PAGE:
par·​si·​mo·​ni·​ous ˌpär-sə-ˈmō-nē-əs How to pronounce parsimonious (audio)
: exhibiting or marked by parsimony
especially : frugal to the point of stinginess
parsimoniously adverb

Did you know?

English isn't stingy when it comes to synonyms of parsimonious. Stingy, close, penurious, and miserly are a few terms that, like parsimonious, suggest an unwillingness to share with others. Stingy implies a marked lack of generosity, whereas close suggests keeping a tight grip on one's money and possessions. Penurious implies frugality that gives an appearance of actual poverty, and miserly suggests avariciousness and a morbid pleasure in hoarding. Parsimonious usually suggests an extreme frugality that borders on stinginess.

Choose the Right Synonym for parsimonious

stingy, close, niggardly, parsimonious, penurious, miserly mean being unwilling or showing unwillingness to share with others.

stingy implies a marked lack of generosity.

a stingy child, not given to sharing

close suggests keeping a tight grip on one's money and possessions.

folks who are very close when charity calls

niggardly implies giving or spending the very smallest amount possible.

the niggardly amount budgeted for the town library

parsimonious suggests a frugality so extreme as to lead to stinginess.

a parsimonious lifestyle notably lacking in luxuries

penurious implies niggardliness that gives an appearance of actual poverty.

the penurious eccentric bequeathed a fortune

miserly suggests a sordid avariciousness and a morbid pleasure in hoarding.

a miserly couple devoid of social conscience

Examples of parsimonious in a Sentence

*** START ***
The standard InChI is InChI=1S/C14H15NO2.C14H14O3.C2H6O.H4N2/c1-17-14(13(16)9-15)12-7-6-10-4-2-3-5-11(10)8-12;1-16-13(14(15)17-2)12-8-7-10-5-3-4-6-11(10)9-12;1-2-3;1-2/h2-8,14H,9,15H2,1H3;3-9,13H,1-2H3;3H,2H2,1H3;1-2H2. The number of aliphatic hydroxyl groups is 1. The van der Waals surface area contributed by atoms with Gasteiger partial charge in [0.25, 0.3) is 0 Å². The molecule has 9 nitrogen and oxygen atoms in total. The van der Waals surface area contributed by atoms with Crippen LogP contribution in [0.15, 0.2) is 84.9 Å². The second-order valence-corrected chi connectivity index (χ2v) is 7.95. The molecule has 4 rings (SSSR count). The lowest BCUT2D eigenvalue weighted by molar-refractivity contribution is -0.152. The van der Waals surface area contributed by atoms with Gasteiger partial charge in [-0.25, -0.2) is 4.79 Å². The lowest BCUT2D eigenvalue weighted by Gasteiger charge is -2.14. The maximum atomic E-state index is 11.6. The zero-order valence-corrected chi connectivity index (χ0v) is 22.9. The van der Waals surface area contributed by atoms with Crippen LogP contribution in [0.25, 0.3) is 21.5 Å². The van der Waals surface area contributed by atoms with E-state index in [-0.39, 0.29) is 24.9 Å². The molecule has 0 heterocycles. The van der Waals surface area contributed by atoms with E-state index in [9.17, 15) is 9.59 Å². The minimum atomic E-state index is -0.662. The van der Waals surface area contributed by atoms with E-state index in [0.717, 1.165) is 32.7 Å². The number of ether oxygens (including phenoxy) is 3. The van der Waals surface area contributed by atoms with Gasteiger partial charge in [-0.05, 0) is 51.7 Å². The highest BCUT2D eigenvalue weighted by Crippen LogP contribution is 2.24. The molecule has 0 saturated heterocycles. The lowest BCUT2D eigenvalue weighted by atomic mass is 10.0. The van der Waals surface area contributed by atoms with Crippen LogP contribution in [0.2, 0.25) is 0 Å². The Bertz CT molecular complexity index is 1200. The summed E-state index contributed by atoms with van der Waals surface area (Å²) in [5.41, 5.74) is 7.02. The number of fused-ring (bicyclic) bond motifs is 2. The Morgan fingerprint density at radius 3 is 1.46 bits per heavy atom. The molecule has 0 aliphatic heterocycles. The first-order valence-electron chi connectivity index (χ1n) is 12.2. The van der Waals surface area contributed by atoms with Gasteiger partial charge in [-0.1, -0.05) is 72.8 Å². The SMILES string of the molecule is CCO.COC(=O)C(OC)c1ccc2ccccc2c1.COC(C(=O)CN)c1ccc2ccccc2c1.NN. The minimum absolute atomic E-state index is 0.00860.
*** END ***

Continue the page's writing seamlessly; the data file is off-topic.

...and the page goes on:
A society that is parsimonious in its personal charity (in terms of both time and money) will require more government welfare. William J. Bennett, The Death of Outrage, 1998
Their merchant princes were supposed to be parsimonious and austere: fustian in apparel and coarse in diet. Simon Schama, The Embarrassment of Riches, 1988
With saints, Dante is apathetic. They are written with a dry pen, and parsimonious vision. Robert Lowell, Collected Prose, 1987
a parsimonious woman who insists that charity begins—and ends—at home
Recent Examples on the Web Hers was a parsimonious approach, leaving a good inch or inch-and-a-half of outer crust untouched by any ingredient. Tim Carman, Washington Post, 16 Oct. 2023 In stripping down realism to a more parsimonious model, one in which the only truly important variable is power, Kirshner argues, the structural realists have gone too far, producing a theory of little value. Emma Ashford, Foreign Affairs, 6 Sep. 2022 There are so many similarities between humans and apes—including the tendency of females to exhibit empathy more readily than males—that the most parsimonious assumption is that the behavior in both species reflects the same mechanism, which may be as old as the mammals. Frans B. M. De Waal, Scientific American, 1 Sep. 2015 The more parsimonious conclusion is that the tactile sensation of the implant was enough to elicit exploration, but even then, the authors provide no evidence that implant exploration occurred more frequently in the presence of the mirror vs. without. Carl Zimmer, Discover Magazine, 11 Oct. 2010 Their ability to bash through any obstacle will become increasingly important as high interest rates, tightening credit, parsimonious venture capitalists, the latest banking crisis, and a slowing economy pound the tech sector. Scott Kirsner,, 14 May 2023 In comparison to the gleam of the crown, the contemporary suit is aesthetically parsimonious. Hazlitt, 12 May 2022 Packed with popular standard tech features and parsimonious with your gas money, the Rio is a good car at a great price. Car and Driver, 22 Feb. 2023 A century of visual language, knowledge, and connectivity is marching toward a narrow, parsimonious basement of nomenclature. Leanne Shapton, Curbed, 9 Sep. 2021 See More

These examples are programmatically compiled from various online sources to illustrate current usage of the word 'parsimonious.' Any opinions expressed in the examples do not represent those of Merriam-Webster or its editors. Send us feedback about these examples.

Word History


parsimony + -ous

First Known Use

1598, in the meaning defined at sense 1

Time Traveler
The first known use of parsimonious was in 1598


Dictionary Entries Near parsimonious

Cite this Entry

“Parsimonious.” Dictionary, Merriam-Webster, Accessed 3 Dec. 2023.

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